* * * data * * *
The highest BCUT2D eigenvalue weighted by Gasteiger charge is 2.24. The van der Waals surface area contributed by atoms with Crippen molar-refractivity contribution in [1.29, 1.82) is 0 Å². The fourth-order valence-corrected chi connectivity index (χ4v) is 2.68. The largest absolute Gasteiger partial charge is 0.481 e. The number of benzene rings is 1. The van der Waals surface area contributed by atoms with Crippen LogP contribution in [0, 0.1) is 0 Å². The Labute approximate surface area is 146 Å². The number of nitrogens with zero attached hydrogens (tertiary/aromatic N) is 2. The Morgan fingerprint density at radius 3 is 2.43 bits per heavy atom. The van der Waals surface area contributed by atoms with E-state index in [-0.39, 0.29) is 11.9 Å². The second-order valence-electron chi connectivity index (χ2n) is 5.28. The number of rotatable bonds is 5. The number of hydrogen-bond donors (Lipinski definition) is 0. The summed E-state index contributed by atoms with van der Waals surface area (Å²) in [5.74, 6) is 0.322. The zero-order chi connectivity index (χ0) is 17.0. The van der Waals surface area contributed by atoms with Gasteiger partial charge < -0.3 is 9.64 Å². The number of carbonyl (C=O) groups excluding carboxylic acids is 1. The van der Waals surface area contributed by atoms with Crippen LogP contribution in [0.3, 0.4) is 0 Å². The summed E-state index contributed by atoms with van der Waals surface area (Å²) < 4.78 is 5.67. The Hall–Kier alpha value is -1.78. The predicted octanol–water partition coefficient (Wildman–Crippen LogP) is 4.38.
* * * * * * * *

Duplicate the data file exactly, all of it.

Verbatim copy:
The highest BCUT2D eigenvalue weighted by Gasteiger charge is 2.24. The van der Waals surface area contributed by atoms with Crippen molar-refractivity contribution in [1.29, 1.82) is 0 Å². The fourth-order valence-corrected chi connectivity index (χ4v) is 2.68. The largest absolute Gasteiger partial charge is 0.481 e. The number of benzene rings is 1. The van der Waals surface area contributed by atoms with Crippen LogP contribution in [0, 0.1) is 0 Å². The Labute approximate surface area is 146 Å². The number of nitrogens with zero attached hydrogens (tertiary/aromatic N) is 2. The Morgan fingerprint density at radius 3 is 2.43 bits per heavy atom. The van der Waals surface area contributed by atoms with E-state index in [-0.39, 0.29) is 11.9 Å². The second-order valence-electron chi connectivity index (χ2n) is 5.28. The number of rotatable bonds is 5. The number of hydrogen-bond donors (Lipinski definition) is 0. The summed E-state index contributed by atoms with van der Waals surface area (Å²) in [5.74, 6) is 0.322. The zero-order chi connectivity index (χ0) is 17.0. The van der Waals surface area contributed by atoms with Gasteiger partial charge < -0.3 is 9.64 Å². The number of carbonyl (C=O) groups excluding carboxylic acids is 1. The van der Waals surface area contributed by atoms with Crippen LogP contribution in [0.3, 0.4) is 0 Å². The summed E-state index contributed by atoms with van der Waals surface area (Å²) < 4.78 is 5.67. The Hall–Kier alpha value is -1.78. The predicted octanol–water partition coefficient (Wildman–Crippen LogP) is 4.38.